Bordeaux 2014 – all to play for, still

Gavin Quinney reports from the vineyards and sorting tables of Bordeaux.

The red wine harvest is now under way in Bordeaux, shortly before the end of an exceptionally sunny September. Merlot, the most widely planted variety and the first of the reds to ripen, has started to come in from the more precocious terroirs and from younger vines on drier soils. Yet there’s no rush. The forecast is for more sun this weekend, and most châteaux and growers are holding off for ’optimum’ ripeness after the relatively cool and humid summer.

Even at this late stage, the vintage is still too early to call. The next two to three weeks will be crucial as most of the Merlots have yet to ripen fully and the Cabernets will soon follow. 'Il faut être patient et flexible.'

Grapes being received at Ch Gruaud Larose, 24 September 2014.

Sorting the harvest on the conveyor at Ch La Croix in Pomerol, 24 September 2014.

Many of the top estates in Pomerol and on the left bank tentatively started picking their early Merlots this week under blue skies, although we’ll see a lot more activity from next week onwards. The dry whites, which are always the first to be harvested, were picked from the start of September in Pessac-Léognan and later in the Graves and the Entre-Deux-Mers; what’s left is being brought in now. The only possible down side was that the weather may even have been a little too warm for these whites: the chilly autumnal mornings kicked in only from Tuesday 23 September.

The season has been one of ups and downs. A bright early start with the budbreak in April, then a chilly, damp May slowed things down, followed by the critical June flowering, which was almost uniformly good; but a variable and occasionally wet July and a cooler, cloudier August left everyone relying on a fine September. Thankfully, that is what we’ve had. It has been a hot and dry month, other than uneven rain on 17 and 18 September: Léognan had just 10  mm (0.4 in), St-Estèphe 20 mm (0.8 in) and St-Émilion almost 50 mm (2 in), against a Bordeaux 30-year average for the month of 84 mm (3.3 in).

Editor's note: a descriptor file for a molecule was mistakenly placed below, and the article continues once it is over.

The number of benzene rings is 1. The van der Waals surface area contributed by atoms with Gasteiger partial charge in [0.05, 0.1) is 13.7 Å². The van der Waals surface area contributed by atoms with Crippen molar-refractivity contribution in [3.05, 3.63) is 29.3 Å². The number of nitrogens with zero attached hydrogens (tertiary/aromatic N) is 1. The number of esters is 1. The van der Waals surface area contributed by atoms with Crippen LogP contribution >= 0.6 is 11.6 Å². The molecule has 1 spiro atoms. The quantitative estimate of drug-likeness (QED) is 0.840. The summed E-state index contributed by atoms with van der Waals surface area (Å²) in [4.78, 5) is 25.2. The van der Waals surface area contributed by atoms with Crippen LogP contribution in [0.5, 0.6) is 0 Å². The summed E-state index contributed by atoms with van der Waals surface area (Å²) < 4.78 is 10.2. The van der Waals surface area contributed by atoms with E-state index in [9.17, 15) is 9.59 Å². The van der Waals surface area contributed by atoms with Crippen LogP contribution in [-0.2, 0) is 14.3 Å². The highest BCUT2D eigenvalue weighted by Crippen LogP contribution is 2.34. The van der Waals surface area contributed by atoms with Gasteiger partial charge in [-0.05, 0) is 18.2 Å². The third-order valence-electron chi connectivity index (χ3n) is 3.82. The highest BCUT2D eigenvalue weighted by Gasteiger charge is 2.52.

Ch Lafite, 24 September 2014.

So Bordeaux needs one final period of good weather in order to ripen the Merlots and Cabernets fully, and of course we need fine weather for the harvest itself. My feeling is that there's less risk of rot for the reds in 2014 than in 2011, 2012 and 2013. It was the onset of botrytis in damp conditions that forced many producers to pick earlier than they would have liked in those years, although 2013 was some way short of ripeness compared with the two previous vintages.

The concerns are more for the ripeness of the tannins in the skins and the pips, and the noticeable tendency for some Merlot grapes to flétrir or wither on the vine before they ripen. If it rains, there's also a risk of dilution of course – the grapes are plump enough already. (Let’s not get too technical about the pips turning from green to brown. I will never forget the despairing way Anthony Barton once said 'these days, it's all about the pips'.)

Worse though is the undoubted impact of downy mildew in many vineyards, stemming mainly from the humidity in the summer air from mid July to late August. The Bordeaux vineyard today is a patchwork of green, healthy vines and others which are browned off and look rather sad. In other words, it's extremely unlikely that 2014 can be a great vintage across the board.

Yet for those who have put the work in and are blessed with a decent terroir, 2014 could be a more than handsome vintage – if the weather holds for a little while longer.

Pickers getting busy at Ch Palmer, 24 September 2014.

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